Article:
. . exported "SH"."COSTS":"COSTS_Q4_2003"                    0 KB       0 rows
. . exported "SH"."DIMENSION_EXCEPTIONS"                     0 KB       0 rows
. . exported "SH"."SALES":"SALES_1995"                       0 KB       0 rows
. . exported "SH"."SALES":"SALES_1996"                       0 KB       0 rows
. . exported "SH"."SALES":"SALES_H1_1997"                    0 KB       0 rows
. . exported "SH"."SALES":"SALES_H2_1997"                    0 KB       0 rows
. . exported "SH"."SALES":"SALES_Q1_2002"                    0 KB       0 rows
. . exported "SH"."SALES":"SALES_Q1_2003"                    0 KB       0 rows
. . exported "SH"."SALES":"SALES_Q2_2002"                    0 KB       0 rows
. . exported "SH"."SALES":"SALES_Q2_2003"                    0 KB       0 rows
. . exported "SH"."SALES":"SALES_Q3_2002"                    0 KB       0 rows
. . exported "SH"."SALES":"SALES_Q3_2003"                    0 KB       0 rows
. . exported "SH"."SALES":"SALES_Q4_2002"                    0 KB       0 rows
. . exported "SH"."SALES":"SALES_Q4_2003"                    0 KB       0 rows
Master table "SYSTEM"."SYS_EXPORT_SCHEMA_01" successfully loaded/unloaded
Dump file set for SYSTEM.SYS_EXPORT_SCHEMA_01 is:
Job "SYSTEM"."SYS_EXPORT_SCHEMA_01" successfully completed at 23:30:20

/* 11g中加强了data pump在告警日志中的记录信息,可以看到这里成功启动了DM进程*/

DM00 started with pid=55, OS id=25347, job SYSTEM.SYS_EXPORT_SCHEMA_01
2011-05-02 23:28:35.814000 +08:00
Starting background process SMCO
SMCO started with pid=56, OS id=25349
DW00 started with pid=57, OS id=25351, wid=1, job SYSTEM.SYS_EXPORT_SCHEMA_01
2011-05-02 23:28:54.029000 +08:00
XDB installed.
XDB initialized.

Extract SQL Plan from AWR

之前有用户在AWR中定位到问题SQL语句后想要了解该SQL statement的具体执行计划,于是就用AWR报告中得到的SQL ID去V$SQL等几个动态性能视图中查询,但发现V$SQL或V$SQL_PLAN视图都已经找不到对应SQL ID的记录,一般来说这些语句已经从shared pool共享池中被替换出去了。

这个时候我们可以尝试使用DBMS_XPLAN.DISPLAY_AWR存储过程来将Oracle Automatic Workload Repository自动负载仓库中记录的SQL语句相关信息抽取出来,如:

SQL> set linesize 200 pagesize 2000;

SQL> select * from global_name;


SQL> select /* extract_me */ count(*) from maclean;


SQL> select sql_id from v$sql where sql_text like '%extract_me%' and sql_text not like '%like%';


SQL> exec dbms_workload_repository.create_snapshot;
PL/SQL procedure successfully completed.

QL> select * from table(dbms_xplan.display_cursor('8vff23q8qp9fj',0));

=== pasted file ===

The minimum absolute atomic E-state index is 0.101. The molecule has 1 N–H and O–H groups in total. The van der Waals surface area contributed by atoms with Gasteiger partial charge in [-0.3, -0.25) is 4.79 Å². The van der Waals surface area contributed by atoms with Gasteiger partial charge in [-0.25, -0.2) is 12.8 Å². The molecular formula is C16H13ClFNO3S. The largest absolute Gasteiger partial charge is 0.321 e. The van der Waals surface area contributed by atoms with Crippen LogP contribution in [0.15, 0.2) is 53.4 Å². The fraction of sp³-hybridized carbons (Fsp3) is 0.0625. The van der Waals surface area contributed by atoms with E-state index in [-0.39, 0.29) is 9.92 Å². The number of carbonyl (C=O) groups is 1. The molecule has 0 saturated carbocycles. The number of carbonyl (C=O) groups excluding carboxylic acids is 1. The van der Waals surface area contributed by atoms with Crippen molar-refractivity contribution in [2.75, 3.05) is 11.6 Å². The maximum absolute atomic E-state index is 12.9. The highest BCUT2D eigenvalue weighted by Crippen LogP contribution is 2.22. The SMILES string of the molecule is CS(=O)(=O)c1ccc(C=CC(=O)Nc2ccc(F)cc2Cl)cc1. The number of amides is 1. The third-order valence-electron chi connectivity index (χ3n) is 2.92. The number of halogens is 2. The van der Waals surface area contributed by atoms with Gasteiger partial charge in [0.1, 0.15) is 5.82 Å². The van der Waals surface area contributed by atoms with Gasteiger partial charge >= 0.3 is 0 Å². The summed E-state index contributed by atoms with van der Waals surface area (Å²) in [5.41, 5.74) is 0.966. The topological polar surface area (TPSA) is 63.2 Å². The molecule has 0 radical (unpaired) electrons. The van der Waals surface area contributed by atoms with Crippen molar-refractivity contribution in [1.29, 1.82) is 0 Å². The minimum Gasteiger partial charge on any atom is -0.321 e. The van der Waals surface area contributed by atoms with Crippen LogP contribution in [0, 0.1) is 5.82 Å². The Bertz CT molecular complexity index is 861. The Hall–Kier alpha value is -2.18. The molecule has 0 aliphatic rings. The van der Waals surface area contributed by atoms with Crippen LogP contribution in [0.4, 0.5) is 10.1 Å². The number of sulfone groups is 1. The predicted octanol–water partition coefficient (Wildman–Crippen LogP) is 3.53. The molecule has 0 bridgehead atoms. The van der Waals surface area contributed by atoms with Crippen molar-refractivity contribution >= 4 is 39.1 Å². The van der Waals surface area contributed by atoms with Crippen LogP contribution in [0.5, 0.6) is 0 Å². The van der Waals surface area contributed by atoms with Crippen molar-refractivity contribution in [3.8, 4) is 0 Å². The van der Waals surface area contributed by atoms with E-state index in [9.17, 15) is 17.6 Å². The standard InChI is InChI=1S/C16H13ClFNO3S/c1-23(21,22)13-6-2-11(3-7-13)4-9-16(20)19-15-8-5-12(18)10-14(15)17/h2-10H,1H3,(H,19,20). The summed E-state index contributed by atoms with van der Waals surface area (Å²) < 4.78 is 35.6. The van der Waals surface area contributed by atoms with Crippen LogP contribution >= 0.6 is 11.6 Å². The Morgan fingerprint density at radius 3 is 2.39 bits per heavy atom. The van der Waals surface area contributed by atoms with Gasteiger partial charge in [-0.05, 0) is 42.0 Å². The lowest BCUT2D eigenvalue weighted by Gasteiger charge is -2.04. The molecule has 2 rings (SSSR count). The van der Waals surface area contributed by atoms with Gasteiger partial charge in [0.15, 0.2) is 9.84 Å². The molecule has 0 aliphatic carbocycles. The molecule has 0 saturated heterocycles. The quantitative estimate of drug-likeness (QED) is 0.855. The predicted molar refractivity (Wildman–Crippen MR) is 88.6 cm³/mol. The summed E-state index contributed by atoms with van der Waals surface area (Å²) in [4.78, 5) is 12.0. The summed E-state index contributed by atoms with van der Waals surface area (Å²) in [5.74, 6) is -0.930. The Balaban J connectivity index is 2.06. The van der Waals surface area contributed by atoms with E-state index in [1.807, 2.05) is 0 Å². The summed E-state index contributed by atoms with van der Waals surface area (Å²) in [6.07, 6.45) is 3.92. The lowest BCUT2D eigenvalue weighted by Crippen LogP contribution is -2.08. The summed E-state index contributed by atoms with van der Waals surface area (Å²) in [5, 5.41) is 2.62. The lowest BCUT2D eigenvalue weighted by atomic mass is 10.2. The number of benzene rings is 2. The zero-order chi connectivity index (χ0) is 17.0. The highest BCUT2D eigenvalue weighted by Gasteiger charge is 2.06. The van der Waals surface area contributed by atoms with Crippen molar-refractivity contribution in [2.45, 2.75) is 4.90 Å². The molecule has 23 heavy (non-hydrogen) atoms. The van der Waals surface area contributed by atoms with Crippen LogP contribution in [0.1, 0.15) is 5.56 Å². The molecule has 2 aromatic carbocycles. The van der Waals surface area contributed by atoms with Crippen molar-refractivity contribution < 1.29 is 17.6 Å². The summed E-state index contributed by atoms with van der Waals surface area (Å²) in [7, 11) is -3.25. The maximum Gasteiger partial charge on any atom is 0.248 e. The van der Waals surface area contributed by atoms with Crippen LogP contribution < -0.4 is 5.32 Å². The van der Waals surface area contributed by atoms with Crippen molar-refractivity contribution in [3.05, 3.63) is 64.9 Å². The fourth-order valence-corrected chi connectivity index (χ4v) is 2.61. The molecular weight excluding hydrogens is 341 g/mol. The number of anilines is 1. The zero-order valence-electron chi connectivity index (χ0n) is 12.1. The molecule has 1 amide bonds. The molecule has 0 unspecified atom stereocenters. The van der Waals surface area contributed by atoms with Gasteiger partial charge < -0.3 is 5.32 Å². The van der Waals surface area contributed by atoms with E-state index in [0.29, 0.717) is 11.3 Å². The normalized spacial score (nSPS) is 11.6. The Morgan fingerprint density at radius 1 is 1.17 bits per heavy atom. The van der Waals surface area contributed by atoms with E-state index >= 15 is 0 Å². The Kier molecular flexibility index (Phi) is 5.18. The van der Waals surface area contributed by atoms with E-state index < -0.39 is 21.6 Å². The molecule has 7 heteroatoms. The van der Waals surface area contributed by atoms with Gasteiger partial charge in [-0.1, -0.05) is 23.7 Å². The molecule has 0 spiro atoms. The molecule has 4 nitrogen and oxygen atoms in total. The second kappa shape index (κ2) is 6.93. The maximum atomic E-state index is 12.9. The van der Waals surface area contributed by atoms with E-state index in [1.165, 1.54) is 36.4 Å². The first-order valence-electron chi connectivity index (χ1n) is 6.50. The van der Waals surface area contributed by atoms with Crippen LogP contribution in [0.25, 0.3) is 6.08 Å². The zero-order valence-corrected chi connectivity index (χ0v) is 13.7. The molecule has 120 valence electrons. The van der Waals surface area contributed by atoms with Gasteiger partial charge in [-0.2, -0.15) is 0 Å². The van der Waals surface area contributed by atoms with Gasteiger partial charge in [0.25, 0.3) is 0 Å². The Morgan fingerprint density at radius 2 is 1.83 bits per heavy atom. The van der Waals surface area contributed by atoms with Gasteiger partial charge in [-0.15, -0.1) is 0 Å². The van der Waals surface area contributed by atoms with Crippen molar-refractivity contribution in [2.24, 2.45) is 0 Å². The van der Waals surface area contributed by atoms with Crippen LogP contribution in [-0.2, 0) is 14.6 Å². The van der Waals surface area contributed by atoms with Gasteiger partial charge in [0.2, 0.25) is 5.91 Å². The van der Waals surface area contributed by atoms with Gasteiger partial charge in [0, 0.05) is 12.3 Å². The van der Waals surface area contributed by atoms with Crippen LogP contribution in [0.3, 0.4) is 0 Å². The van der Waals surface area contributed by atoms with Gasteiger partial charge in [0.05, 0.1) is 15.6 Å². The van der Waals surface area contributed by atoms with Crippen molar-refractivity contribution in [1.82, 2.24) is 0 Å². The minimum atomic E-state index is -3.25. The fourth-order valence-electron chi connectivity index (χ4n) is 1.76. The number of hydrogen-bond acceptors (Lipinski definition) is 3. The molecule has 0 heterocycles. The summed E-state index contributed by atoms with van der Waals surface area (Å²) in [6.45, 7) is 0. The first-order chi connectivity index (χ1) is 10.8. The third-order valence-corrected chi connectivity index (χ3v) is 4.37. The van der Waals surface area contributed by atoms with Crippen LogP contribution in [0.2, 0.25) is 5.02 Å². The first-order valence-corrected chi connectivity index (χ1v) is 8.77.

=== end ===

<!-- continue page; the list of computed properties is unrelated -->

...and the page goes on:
SQL_ID  8vff23q8qp9fj, child number 0
select /* extract_me */ count(*) from maclean

Plan hash value: 1679547536

| Id  | Operation          | Name    | Rows  | Cost (%CPU)| Time     |
|   0 | SELECT STATEMENT   |         |       |    34 (100)|          |
|   1 |  SORT AGGREGATE    |         |     1 |            |          |
|   2 |   TABLE ACCESS FULL| MACLEAN | 10438 |    34   (0)| 00:00:01 |

   - dynamic sampling used for this statement

18 rows selected.

/* 冲刷共享池后v$SQL/V$SQL_PLAN等动态视图内的记录会消失,

SQL> alter system flush shared_pool;
System altered.

SQL> select * from table(dbms_xplan.display_cursor('8vff23q8qp9fj',0));

SQL_ID: 8vff23q8qp9fj, child number: 0 cannot be found

/* 此时就可以利用dbms_xplan.display_awr存储过程来抓取该SQL_ID对应的执行计划 */

SQL>  select * from table(dbms_xplan.display_awr('8vff23q8qp9fj'));

SQL_ID 8vff23q8qp9fj
select /* extract_me */ count(*) from maclean

Plan hash value: 1679547536

| Id  | Operation          | Name    | Rows  | Cost (%CPU)| Time     |
|   0 | SELECT STATEMENT   |         |       |    34 (100)|          |
|   1 |  SORT AGGREGATE    |         |     1 |            |          |
|   2 |   TABLE ACCESS FULL| MACLEAN | 10438 |    34   (0)| 00:00:01 |

   - dynamic sampling used for this statement

18 rows selected.

/* 这里可以代入'all'选项获取更细致的计划信息 */

SQL> select * from table(dbms_xplan.display_awr('8vff23q8qp9fj',null,null,'all'));

SQL_ID 8vff23q8qp9fj
select /* extract_me */ count(*) from maclean

Plan hash value: 1679547536

| Id  | Operation          | Name    | Rows  | Cost (%CPU)| Time     |
|   0 | SELECT STATEMENT   |         |       |    34 (100)|          |
|   1 |  SORT AGGREGATE    |         |     1 |            |          |
|   2 |   TABLE ACCESS FULL| MACLEAN | 10438 |    34   (0)| 00:00:01 |

Query Block Name / Object Alias (identified by operation id):

   1 - SEL$1
   2 - SEL$1 / MACLEAN@SEL$1

   - dynamic sampling used for this statement

24 rows selected.

/* 也可以从 dba_hist_sql_plan/dba_hist_sqltext等awr历史视图中直接观察该SQL ID对应的语句 */

SQL> select OPERATION,OPTIONS,OBJECT_NAME from dba_hist_sql_plan where sql_id='8vff23q8qp9fj';

OPERATION                      OPTIONS                        OBJECT_NAME
------------------------------ ------------------------------ -------------------------------
SORT                           AGGREGATE
TABLE ACCESS                   FULL                           MACLEAN